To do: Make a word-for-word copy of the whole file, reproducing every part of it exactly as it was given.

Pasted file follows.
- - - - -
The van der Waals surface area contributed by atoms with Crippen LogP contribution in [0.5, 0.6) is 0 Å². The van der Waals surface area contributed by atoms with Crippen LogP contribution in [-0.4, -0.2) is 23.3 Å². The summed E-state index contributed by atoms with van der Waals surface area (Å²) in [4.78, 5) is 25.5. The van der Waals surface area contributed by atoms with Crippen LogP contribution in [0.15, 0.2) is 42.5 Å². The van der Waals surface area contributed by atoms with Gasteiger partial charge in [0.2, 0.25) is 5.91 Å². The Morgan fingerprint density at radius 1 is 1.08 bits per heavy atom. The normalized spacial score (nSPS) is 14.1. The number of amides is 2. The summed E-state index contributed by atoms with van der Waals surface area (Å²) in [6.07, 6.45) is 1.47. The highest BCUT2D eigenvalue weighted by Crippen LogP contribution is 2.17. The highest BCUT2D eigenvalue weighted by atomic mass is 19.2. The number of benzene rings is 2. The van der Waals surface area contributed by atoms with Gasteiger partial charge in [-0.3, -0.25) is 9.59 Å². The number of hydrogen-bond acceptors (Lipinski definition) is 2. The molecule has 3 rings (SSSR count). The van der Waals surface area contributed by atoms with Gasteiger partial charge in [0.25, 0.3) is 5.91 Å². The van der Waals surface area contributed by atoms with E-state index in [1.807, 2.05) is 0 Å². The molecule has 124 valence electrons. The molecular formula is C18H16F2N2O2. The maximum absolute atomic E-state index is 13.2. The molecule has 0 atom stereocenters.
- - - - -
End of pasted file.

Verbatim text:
The van der Waals surface area contributed by atoms with Crippen LogP contribution in [0.5, 0.6) is 0 Å². The van der Waals surface area contributed by atoms with Crippen LogP contribution in [-0.4, -0.2) is 23.3 Å². The summed E-state index contributed by atoms with van der Waals surface area (Å²) in [4.78, 5) is 25.5. The van der Waals surface area contributed by atoms with Crippen LogP contribution in [0.15, 0.2) is 42.5 Å². The van der Waals surface area contributed by atoms with Gasteiger partial charge in [0.2, 0.25) is 5.91 Å². The Morgan fingerprint density at radius 1 is 1.08 bits per heavy atom. The normalized spacial score (nSPS) is 14.1. The number of amides is 2. The summed E-state index contributed by atoms with van der Waals surface area (Å²) in [6.07, 6.45) is 1.47. The highest BCUT2D eigenvalue weighted by Crippen LogP contribution is 2.17. The highest BCUT2D eigenvalue weighted by atomic mass is 19.2. The number of benzene rings is 2. The van der Waals surface area contributed by atoms with Gasteiger partial charge in [-0.3, -0.25) is 9.59 Å². The number of hydrogen-bond acceptors (Lipinski definition) is 2. The molecule has 3 rings (SSSR count). The van der Waals surface area contributed by atoms with Gasteiger partial charge in [0.25, 0.3) is 5.91 Å². The van der Waals surface area contributed by atoms with E-state index in [1.807, 2.05) is 0 Å². The molecule has 124 valence electrons. The molecular formula is C18H16F2N2O2. The maximum absolute atomic E-state index is 13.2. The molecule has 0 atom stereocenters.